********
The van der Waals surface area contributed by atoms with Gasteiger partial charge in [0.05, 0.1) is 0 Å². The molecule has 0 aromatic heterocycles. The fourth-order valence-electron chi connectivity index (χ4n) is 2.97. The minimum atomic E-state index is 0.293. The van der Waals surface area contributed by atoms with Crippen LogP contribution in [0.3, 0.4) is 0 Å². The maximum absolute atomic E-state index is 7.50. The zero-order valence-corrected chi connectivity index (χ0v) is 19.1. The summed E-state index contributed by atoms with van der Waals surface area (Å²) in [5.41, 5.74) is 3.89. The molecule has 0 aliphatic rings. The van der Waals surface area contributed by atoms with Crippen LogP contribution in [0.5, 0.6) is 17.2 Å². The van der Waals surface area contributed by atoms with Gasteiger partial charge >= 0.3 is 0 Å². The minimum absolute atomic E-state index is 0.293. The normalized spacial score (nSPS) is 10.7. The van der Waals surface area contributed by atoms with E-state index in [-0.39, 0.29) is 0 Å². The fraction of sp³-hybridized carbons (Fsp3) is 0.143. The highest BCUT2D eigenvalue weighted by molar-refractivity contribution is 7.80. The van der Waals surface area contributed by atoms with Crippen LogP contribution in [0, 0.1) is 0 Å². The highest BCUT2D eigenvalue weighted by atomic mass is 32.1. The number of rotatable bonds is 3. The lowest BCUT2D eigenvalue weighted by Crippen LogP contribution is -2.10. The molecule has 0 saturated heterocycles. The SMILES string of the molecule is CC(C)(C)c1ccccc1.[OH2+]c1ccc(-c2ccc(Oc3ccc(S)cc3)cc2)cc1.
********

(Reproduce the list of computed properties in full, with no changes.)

The van der Waals surface area contributed by atoms with Gasteiger partial charge in [0.05, 0.1) is 0 Å². The molecule has 0 aromatic heterocycles. The fourth-order valence-electron chi connectivity index (χ4n) is 2.97. The minimum atomic E-state index is 0.293. The van der Waals surface area contributed by atoms with Crippen LogP contribution in [0.3, 0.4) is 0 Å². The maximum absolute atomic E-state index is 7.50. The zero-order valence-corrected chi connectivity index (χ0v) is 19.1. The summed E-state index contributed by atoms with van der Waals surface area (Å²) in [5.41, 5.74) is 3.89. The molecule has 0 aliphatic rings. The van der Waals surface area contributed by atoms with Crippen LogP contribution in [0.5, 0.6) is 17.2 Å². The van der Waals surface area contributed by atoms with Gasteiger partial charge >= 0.3 is 0 Å². The minimum absolute atomic E-state index is 0.293. The normalized spacial score (nSPS) is 10.7. The van der Waals surface area contributed by atoms with E-state index in [-0.39, 0.29) is 0 Å². The fraction of sp³-hybridized carbons (Fsp3) is 0.143. The highest BCUT2D eigenvalue weighted by molar-refractivity contribution is 7.80. The van der Waals surface area contributed by atoms with Crippen LogP contribution in [0, 0.1) is 0 Å². The highest BCUT2D eigenvalue weighted by atomic mass is 32.1. The number of rotatable bonds is 3. The lowest BCUT2D eigenvalue weighted by Crippen LogP contribution is -2.10. The molecule has 0 saturated heterocycles. The SMILES string of the molecule is CC(C)(C)c1ccccc1.[OH2+]c1ccc(-c2ccc(Oc3ccc(S)cc3)cc2)cc1.